Objective: To investigate the effect of maternal body mass index (BMI) on minor complications, associated additional medication use during pregnancy and the consequent cost implications.
Design: Retrospective analysis of case notes.
Setting: Labour wards, tertiary referral hospital, Royal Infirmary Edinburgh, UK. Population Six hundred and fifty-one women with a singleton pregnancy over four separate time periods in 2007 and 2008.
Methods: Descriptive statistics, univariate and multivariate logistic regression analysis and cost analysis using standard techniques and inflation indices.
Main outcome measures: Minor complications, use of medications during pregnancy and consequent incremental costs from the perspective of the National Health Service (NHS).
Results: 42.4% of women were overweight or obese (BMI > or = 25 kg/m(2)). Higher BMI during the first trimester (BMI > or = 30 kg/m(2) compared with BMI < 25 kg/m(2)) was associated with an increased risk of minor complications including symphysis pubis dysfunction (OR 3.97; 95% CI 2.19-7.18), heartburn (OR 2.65; 95% CI 1.42-4.94) and chest infection (OR 8.71; 95% 2.20-34.44) and with drugs used to treat these complications including Gaviscon (OR 3.52; 95% CI 1.78-6.96). The mean incremental (additional) NHS costs per woman for treating minor complications increased with maternal BMI were 15.45 pounds/woman, 17.64 pounds/woman and 48.66 pounds/woman for BMI < 25 kg/m(2), BMI > or = 25 to <30 kg/m(2) and BMI > or = 30 kg/m(2) respectively.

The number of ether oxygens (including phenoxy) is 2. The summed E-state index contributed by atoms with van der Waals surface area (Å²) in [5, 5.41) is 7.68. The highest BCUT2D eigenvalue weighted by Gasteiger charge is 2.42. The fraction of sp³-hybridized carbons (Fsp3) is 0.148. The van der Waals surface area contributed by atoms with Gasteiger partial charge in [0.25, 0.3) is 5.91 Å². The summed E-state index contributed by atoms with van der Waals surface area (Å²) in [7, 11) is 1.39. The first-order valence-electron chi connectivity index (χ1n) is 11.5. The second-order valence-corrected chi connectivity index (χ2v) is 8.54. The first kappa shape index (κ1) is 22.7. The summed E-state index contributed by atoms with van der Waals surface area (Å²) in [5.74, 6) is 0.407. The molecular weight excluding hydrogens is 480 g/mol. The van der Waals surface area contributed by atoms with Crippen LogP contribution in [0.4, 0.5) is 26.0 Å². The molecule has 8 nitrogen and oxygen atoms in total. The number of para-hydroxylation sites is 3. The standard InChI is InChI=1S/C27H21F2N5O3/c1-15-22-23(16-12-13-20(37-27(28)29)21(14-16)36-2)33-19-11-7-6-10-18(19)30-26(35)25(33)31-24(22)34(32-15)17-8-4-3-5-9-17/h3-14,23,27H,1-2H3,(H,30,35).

Conclusions: Increased maternal BMI is associated with increased risk of developing minor complications during pregnancy; use of medications associated with treating these conditions and has significant NHS costs.